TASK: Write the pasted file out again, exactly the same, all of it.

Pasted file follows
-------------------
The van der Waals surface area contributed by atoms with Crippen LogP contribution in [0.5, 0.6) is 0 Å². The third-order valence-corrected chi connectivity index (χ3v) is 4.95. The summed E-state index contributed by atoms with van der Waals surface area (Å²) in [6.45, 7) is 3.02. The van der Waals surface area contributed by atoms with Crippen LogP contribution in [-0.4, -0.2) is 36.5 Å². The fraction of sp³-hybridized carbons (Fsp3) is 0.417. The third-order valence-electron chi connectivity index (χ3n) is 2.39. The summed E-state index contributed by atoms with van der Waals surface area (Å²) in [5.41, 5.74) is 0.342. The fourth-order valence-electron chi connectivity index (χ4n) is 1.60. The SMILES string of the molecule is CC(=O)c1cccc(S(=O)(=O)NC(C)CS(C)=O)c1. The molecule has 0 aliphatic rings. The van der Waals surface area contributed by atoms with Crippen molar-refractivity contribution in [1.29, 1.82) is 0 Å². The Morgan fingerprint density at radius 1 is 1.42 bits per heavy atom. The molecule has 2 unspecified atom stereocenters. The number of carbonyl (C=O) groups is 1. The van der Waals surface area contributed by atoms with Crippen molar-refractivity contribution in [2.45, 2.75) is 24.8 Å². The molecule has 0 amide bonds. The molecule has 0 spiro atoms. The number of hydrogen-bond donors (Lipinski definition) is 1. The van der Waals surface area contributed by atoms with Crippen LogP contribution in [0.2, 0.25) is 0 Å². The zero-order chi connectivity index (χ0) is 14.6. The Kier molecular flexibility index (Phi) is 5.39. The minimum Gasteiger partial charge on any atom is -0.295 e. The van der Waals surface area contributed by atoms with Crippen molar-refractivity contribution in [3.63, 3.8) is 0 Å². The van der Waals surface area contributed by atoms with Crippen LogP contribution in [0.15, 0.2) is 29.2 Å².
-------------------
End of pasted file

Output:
The van der Waals surface area contributed by atoms with Crippen LogP contribution in [0.5, 0.6) is 0 Å². The third-order valence-corrected chi connectivity index (χ3v) is 4.95. The summed E-state index contributed by atoms with van der Waals surface area (Å²) in [6.45, 7) is 3.02. The van der Waals surface area contributed by atoms with Crippen LogP contribution in [-0.4, -0.2) is 36.5 Å². The fraction of sp³-hybridized carbons (Fsp3) is 0.417. The third-order valence-electron chi connectivity index (χ3n) is 2.39. The summed E-state index contributed by atoms with van der Waals surface area (Å²) in [5.41, 5.74) is 0.342. The fourth-order valence-electron chi connectivity index (χ4n) is 1.60. The SMILES string of the molecule is CC(=O)c1cccc(S(=O)(=O)NC(C)CS(C)=O)c1. The molecule has 0 aliphatic rings. The van der Waals surface area contributed by atoms with Crippen molar-refractivity contribution in [1.29, 1.82) is 0 Å². The Morgan fingerprint density at radius 1 is 1.42 bits per heavy atom. The molecule has 2 unspecified atom stereocenters. The number of carbonyl (C=O) groups is 1. The van der Waals surface area contributed by atoms with Crippen molar-refractivity contribution in [2.45, 2.75) is 24.8 Å². The molecule has 0 amide bonds. The molecule has 0 spiro atoms. The number of hydrogen-bond donors (Lipinski definition) is 1. The van der Waals surface area contributed by atoms with Crippen LogP contribution in [0.2, 0.25) is 0 Å². The zero-order chi connectivity index (χ0) is 14.6. The Kier molecular flexibility index (Phi) is 5.39. The minimum Gasteiger partial charge on any atom is -0.295 e. The van der Waals surface area contributed by atoms with Crippen molar-refractivity contribution in [3.63, 3.8) is 0 Å². The van der Waals surface area contributed by atoms with Crippen LogP contribution in [0.15, 0.2) is 29.2 Å².